(navigation image)
Home American Libraries | Canadian Libraries | Universal Library | Community Texts | Project Gutenberg | Children's Library | Biodiversity Heritage Library | Additional Collections
Search: Advanced Search
Anonymous User (login or join us)
Upload
See other formats

Full text of "Sweets for leisure hours, or, Flowers of instruction"

LEISURE HOURS; 

OR 

FLOWERS OF INSTRUCTION. 




wffgm 



I'll watch thy dawn ofjoys, and mould 
Thy little heart to duty; 
I'll teach thee words as 1 behold 
Thy faculties, like flowers, unfbld 

In iatellectual beauty. 

NEW HAVEN. 

PRINTED AND PUBLISHED 
BY S. BABCOCK. 



i£#g 



ig 



mu 



5^ 




fo]!oI!oI!oi^][o]!o]!ol^[o]^l[oI[o]^][ol(£l^Iil 



FOR 

LEISURE HOURS; 

OR 

FLOWERS OF INSTRUCTION. 



.HtlMlI'lltlW 




I'll watch tliy dawn of joys, and mould 

Thy little heart to duty; 

I'll teach thee words as I behold 

Thy (acuities hke flowers unfold 

In intellectual beauty. 



NEW HAVEN. 

PRINTED AND PUBLISHED 
BY S. BABCOCK. 



{^[QlfolfoT^fo](o]roi fo1lQl fo1fo]to1f0l td1[oll0l !gl 



1 



GOOD LITTLE FRED 













IWIHIE!^ 



FOR LEISURE HOURS. 



GOOD LITTLE FRED. 

When little Fred 

Was calPd to bed, 
He always acted right; 

He kiss'd Papa, 

And then Mamma, 
And wish'd them both good night. 



He made no noise, 

Like naughty boys ; 
But quietly up stairs, 

Directly went, 

As soon as sent, 
And always said his prayers. 



X 



THE DUNCE. 



X 
X 



X 



X 




3£ 



H* 



oQo. 



SWEETS FOR LEISURE HOURS. & 

THE DUNCE. 

3g Pray, what do all these pictures mean ? 
■iF They must have some design, 
IP For words in every page are seen, — 
P Each picture has a line? 

E And do you really wish to know 

fc What these same lines explain? II 

t Or do you ask me but to show dp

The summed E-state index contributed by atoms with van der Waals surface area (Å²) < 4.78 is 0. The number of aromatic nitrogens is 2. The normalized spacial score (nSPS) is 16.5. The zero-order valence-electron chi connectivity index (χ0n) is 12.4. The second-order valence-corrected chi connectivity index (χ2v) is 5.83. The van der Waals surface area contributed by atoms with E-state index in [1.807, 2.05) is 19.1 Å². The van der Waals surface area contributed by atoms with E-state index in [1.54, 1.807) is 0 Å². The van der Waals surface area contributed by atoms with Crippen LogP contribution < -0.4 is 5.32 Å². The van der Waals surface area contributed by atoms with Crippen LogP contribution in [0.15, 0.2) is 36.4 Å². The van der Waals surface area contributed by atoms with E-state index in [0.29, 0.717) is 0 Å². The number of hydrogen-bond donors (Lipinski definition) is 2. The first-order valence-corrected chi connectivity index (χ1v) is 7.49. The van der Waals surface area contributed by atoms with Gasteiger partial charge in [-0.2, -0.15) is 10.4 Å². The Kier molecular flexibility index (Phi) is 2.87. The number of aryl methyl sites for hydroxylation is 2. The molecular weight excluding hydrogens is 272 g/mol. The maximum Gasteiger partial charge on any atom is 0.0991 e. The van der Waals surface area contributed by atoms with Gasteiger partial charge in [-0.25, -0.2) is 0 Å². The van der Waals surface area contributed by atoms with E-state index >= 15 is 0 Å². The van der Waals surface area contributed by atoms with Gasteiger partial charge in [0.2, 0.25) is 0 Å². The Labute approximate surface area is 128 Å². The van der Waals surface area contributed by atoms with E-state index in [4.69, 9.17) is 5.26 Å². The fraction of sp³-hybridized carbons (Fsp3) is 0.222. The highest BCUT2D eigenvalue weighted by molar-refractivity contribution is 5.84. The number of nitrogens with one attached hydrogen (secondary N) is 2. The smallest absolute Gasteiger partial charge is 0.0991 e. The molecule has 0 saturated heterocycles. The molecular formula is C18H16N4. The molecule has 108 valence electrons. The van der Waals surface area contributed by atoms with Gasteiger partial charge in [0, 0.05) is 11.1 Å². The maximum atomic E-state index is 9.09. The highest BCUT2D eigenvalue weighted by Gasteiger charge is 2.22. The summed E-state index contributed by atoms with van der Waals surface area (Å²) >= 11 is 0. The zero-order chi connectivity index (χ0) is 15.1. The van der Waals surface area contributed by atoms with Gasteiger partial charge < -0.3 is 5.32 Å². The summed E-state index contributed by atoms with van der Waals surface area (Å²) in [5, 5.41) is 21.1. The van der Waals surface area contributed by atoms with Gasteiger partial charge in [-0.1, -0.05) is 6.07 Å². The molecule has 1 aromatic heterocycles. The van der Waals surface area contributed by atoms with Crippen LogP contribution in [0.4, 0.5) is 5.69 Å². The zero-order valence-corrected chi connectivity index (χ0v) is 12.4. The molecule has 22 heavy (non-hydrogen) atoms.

J£ You feel no sense of shame ? X 

p How can a girl of Emma's years, £|£ 

Ask, without blushing cheeks, 35 

What ought to fill her eyes with tears, £j£ 

So plain the dunce it speaks. 3£ 

2^ Ah! had she, like another girl, s£ 

h But learned in time to read, s£ 

P She now would know these subjects gg 
F well, | 

F Nor my assistance need. S> 

p z 



$6 

is 
i 

z 



PENNY WISE. 







X SWEETS FOK LEISURE HOURS. 7 !" 

X 

X w 

■$° PENNY WISE 

X 

^t Grand-mamma gave Jane a penny, 

2£ Because she said her lesson well ; ° 

K And Jane saw pretty things, so many, °<£ 

c^jo Which was best, she scarce could 3jS 

ofto tell. oflo 

£fc At the toy-shop she stood gazing, 
X Still she could not make a choice; 
^ To a doll her eye was raising, 
3£ When she heard a feeble voice 

x 

3£ Wish her every good and blessing, 
jjg If a farthing she would spare; 
£j£ The beggar said his wants were pres- 
et sing, 
X And pointed to his silver hair. 

I 

3^ Jane heard, and freely gave her penny; [¥ 
4° A tear was in the old man's eye ; 3g 
X Jane bought no doll, nor had she any <=fc 
ofe Wish, a single toy to buy. M 



$ 



Z 



&8 



L5JL 

THE SICK CHILD 




clfr SWEETS FOR LEISURE HOURS. ! 

z 

THE SICK CHILD. 

" Mamma, my head," 

Poor William said, 
°()° " So very badly aches, 

Tell sister, there, «**> 

orto I cannot bear Sfe 
£fc The tiresome noise she makes." ^fe 

X " I'm sure," said Jane, |fc 

3^ If I had known, 3g 

^ You were so very ill, 3£ 

I would have read, 3Jo 

Or drawn instead, 3f 

3K And have remained quite still." o£ 

oflo c#a 

3£ Then mamma smil'd 3» 

Upon her child ; 
X (Well pleas'd was the kind mother,) j£ 

^ " I am, my dear, 3jo 
2£ Rejoic'd to hear 

j# Your answer to your brother. <>£> 

Children," said she, o^o